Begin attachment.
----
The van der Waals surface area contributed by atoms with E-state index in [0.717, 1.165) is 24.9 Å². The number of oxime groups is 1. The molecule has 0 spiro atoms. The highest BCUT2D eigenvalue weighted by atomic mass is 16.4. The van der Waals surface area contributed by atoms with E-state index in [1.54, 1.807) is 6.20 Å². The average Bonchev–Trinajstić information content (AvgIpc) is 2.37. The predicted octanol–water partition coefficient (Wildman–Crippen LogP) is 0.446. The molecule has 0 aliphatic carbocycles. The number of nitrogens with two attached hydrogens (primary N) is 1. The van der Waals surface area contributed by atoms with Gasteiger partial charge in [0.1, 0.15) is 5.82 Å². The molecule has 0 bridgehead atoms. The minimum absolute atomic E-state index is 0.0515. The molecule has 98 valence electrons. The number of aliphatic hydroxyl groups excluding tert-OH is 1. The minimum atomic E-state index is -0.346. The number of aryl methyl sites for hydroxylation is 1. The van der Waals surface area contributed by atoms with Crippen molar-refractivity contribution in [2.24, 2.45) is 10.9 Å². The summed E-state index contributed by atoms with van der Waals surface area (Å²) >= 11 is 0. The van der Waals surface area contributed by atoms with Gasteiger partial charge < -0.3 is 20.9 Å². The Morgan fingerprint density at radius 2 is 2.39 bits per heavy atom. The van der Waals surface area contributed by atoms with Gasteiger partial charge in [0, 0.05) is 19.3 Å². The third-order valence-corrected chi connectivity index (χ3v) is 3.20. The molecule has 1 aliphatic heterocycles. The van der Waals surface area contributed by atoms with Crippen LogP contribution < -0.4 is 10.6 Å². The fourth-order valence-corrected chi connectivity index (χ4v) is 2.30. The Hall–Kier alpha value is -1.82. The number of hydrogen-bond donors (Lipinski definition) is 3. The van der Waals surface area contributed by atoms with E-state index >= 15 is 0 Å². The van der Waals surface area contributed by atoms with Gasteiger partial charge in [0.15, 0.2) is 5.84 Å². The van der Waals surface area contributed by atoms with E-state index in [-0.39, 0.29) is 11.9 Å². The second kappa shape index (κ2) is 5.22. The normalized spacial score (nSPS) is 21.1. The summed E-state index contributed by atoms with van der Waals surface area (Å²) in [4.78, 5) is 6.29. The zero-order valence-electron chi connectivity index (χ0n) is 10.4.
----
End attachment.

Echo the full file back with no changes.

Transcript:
The van der Waals surface area contributed by atoms with E-state index in [0.717, 1.165) is 24.9 Å². The number of oxime groups is 1. The molecule has 0 spiro atoms. The highest BCUT2D eigenvalue weighted by atomic mass is 16.4. The van der Waals surface area contributed by atoms with E-state index in [1.54, 1.807) is 6.20 Å². The average Bonchev–Trinajstić information content (AvgIpc) is 2.37. The predicted octanol–water partition coefficient (Wildman–Crippen LogP) is 0.446. The molecule has 0 aliphatic carbocycles. The number of nitrogens with two attached hydrogens (primary N) is 1. The van der Waals surface area contributed by atoms with Gasteiger partial charge in [0.1, 0.15) is 5.82 Å². The molecule has 0 bridgehead atoms. The minimum absolute atomic E-state index is 0.0515. The molecule has 98 valence electrons. The number of aliphatic hydroxyl groups excluding tert-OH is 1. The minimum atomic E-state index is -0.346. The number of aryl methyl sites for hydroxylation is 1. The van der Waals surface area contributed by atoms with Crippen molar-refractivity contribution in [2.24, 2.45) is 10.9 Å². The summed E-state index contributed by atoms with van der Waals surface area (Å²) >= 11 is 0. The van der Waals surface area contributed by atoms with Gasteiger partial charge < -0.3 is 20.9 Å². The Morgan fingerprint density at radius 2 is 2.39 bits per heavy atom. The van der Waals surface area contributed by atoms with Gasteiger partial charge in [0, 0.05) is 19.3 Å². The third-order valence-corrected chi connectivity index (χ3v) is 3.20. The molecule has 1 aliphatic heterocycles. The van der Waals surface area contributed by atoms with Crippen LogP contribution < -0.4 is 10.6 Å². The fourth-order valence-corrected chi connectivity index (χ4v) is 2.30. The Hall–Kier alpha value is -1.82. The number of hydrogen-bond donors (Lipinski definition) is 3. The van der Waals surface area contributed by atoms with E-state index >= 15 is 0 Å². The van der Waals surface area contributed by atoms with Gasteiger partial charge in [0.15, 0.2) is 5.84 Å². The van der Waals surface area contributed by atoms with E-state index in [-0.39, 0.29) is 11.9 Å². The second kappa shape index (κ2) is 5.22. The normalized spacial score (nSPS) is 21.1. The summed E-state index contributed by atoms with van der Waals surface area (Å²) in [4.78, 5) is 6.29. The zero-order valence-electron chi connectivity index (χ0n) is 10.4.